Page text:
I have seen in movie reviews, that once again, another poltergeist movie is coming to the big screen, with this one being in 3D that should make some folks have second thoughts about reaching toward their TV. The original movie was produced back in 1982, along with ET, and I guess what goes around comes around, with no pun intended, pertaining to items that spin.
When I read the review, it reminded me of those famous lines the child said as she looked into the TV, and slowly mumbled, “They’re here.” It reminded me of what I just saw a few moments earlier in my front yard as my dog Ranger disappeared into a hole he was digging. There may be those of you who remember a few years back, I had major problems with moles in my yard. It seemed, I thought, they had decided that they had caused me enough anguish and migrated to fields that surround my home. However, like the little kid who said those famous words in that awful movie, she could easily look at my yard and say, “They’re back, dude.”
The last time I wrote about this problem, I received all kinds of suggestions on how to rid my acreage of these creatures. I had people send me sacks of mole beans that resembled a blood-sucking insect found on dogs. I planted the beans, finding out later they may be poisonous, hoping they would at least spare parts of my yard from invasion. The moles did not bother the mole bean plants, but instead tunneled under the rest of the acreage. It seemed they received some type of fix from the beans like a drug and made tie-dye patterns in the yard. I ended up with hippie moles instead of no moles at all.
I am talking about having really big moles taking up residence in my yard. They had tunnels the size of city water lines and they all seem to meet to form a mound the size of a small storm cellar. Each morning I would look out to see a new development that had sprung up over night, made from soil that resembled a structure that could be used to hide a North Korean missile site.
Since earthworms are a mole’s primary diet, I have even tried bait that looks like a gummy worm and costs close to $40, but all it does is give the moles a special treat. I have also read that they may even occasionally catch small mice at the entrance to their burrows. I’m talking about some really mean moles around here.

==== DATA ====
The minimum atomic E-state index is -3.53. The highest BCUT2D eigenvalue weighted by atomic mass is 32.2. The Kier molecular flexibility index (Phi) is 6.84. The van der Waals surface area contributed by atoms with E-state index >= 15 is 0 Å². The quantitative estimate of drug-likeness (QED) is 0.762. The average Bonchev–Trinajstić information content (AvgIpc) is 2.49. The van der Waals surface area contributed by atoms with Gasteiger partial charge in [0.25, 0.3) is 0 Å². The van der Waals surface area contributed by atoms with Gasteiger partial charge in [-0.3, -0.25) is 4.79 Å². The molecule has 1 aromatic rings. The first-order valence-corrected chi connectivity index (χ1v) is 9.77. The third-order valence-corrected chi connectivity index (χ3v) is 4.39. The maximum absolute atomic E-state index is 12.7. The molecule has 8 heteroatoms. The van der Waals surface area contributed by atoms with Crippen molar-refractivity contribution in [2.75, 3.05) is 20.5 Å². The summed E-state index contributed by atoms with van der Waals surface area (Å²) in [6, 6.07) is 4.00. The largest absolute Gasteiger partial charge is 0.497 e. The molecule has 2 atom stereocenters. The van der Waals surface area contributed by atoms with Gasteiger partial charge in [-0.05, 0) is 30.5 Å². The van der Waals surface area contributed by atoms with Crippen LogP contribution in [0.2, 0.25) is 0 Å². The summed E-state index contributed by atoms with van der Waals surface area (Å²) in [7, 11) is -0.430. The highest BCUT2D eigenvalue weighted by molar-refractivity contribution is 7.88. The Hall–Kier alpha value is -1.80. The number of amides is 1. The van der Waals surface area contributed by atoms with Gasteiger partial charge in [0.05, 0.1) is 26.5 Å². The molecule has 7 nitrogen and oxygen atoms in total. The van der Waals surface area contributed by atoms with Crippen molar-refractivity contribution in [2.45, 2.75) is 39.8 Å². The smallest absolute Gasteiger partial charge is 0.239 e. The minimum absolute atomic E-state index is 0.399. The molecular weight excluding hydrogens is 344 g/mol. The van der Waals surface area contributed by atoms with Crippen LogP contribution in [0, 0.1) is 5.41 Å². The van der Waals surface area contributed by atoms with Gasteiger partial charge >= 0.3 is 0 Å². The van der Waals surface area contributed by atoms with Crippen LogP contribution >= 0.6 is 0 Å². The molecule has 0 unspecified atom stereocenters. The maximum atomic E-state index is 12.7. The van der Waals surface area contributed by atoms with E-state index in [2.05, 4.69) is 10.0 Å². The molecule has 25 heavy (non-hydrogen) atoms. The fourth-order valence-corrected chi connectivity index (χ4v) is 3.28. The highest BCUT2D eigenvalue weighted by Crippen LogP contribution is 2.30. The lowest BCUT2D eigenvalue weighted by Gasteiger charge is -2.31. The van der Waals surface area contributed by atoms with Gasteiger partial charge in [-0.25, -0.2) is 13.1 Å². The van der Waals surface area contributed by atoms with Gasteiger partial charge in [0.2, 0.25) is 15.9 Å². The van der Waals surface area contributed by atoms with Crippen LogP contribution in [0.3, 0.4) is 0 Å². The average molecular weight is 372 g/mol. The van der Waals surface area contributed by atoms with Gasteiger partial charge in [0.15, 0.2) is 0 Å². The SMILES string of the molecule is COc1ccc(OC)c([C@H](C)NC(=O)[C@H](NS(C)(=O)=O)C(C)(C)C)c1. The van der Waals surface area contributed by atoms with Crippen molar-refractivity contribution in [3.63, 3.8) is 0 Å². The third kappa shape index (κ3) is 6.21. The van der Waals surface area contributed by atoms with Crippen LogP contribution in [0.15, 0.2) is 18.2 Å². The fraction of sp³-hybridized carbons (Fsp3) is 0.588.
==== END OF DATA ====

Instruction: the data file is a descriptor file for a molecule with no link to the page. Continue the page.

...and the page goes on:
I have even learned that because their saliva contains a toxin that can paralyze earthworms, moles are able to store their still living prey for a later snack. Wikipedia says they construct special underground “larders” for just this purpose and researchers have discovered such larders with over a thousand earthworms in them. Maybe that should be the place you look next time you need to dig for fishing bait. One thousand earthworms could make for a long day of fishing.
I’ve always known moles were brutal, but did you know that before they eat their meal of earthworms, they pull them between their paws to squeeze the collected earth and dirt out of the worm’s gut, so says Wikipedia. Now that is not only pretty mean, it is also smart. If I ate earthworms, I would want it cleaned and gutted too.
Another kind soul suggested placing small windmills and whirly-gigs in the ground so the noise would scare them away. I have almost two acres of yard, which would require hundreds of these things to make enough noise to scare the herd that lives under my sod. I guess I could get an energy credit on my income tax for a wind farm. I also could add some flamingos, which would not only get rid of the moles, but my neighbors as well.
I was even told to place chewing gum in their tunnels, but I really don’t know what flavor they like. While taking down a fence the other day, I found a mole trap that was all rusted that had been used in the Mole Wars. It was spring-loaded and contained sharp spears that would stab the mole when it hit the trigger. It didn’t work. The moles dug around the trap and threw the trigger from the other side without spears; plus, it rained so much that spring that the trap rusted.
With the new Mole War in progress, it at least gives Ranger something to do, but I’m getting tired of planting trees in the holes he leaves behind and I really don’t need a forest in the front yard.
Pettus L. Read writes for the Tennessee Farm Bureau Federation. He may be contacted by e-mail at firstname.lastname@example.org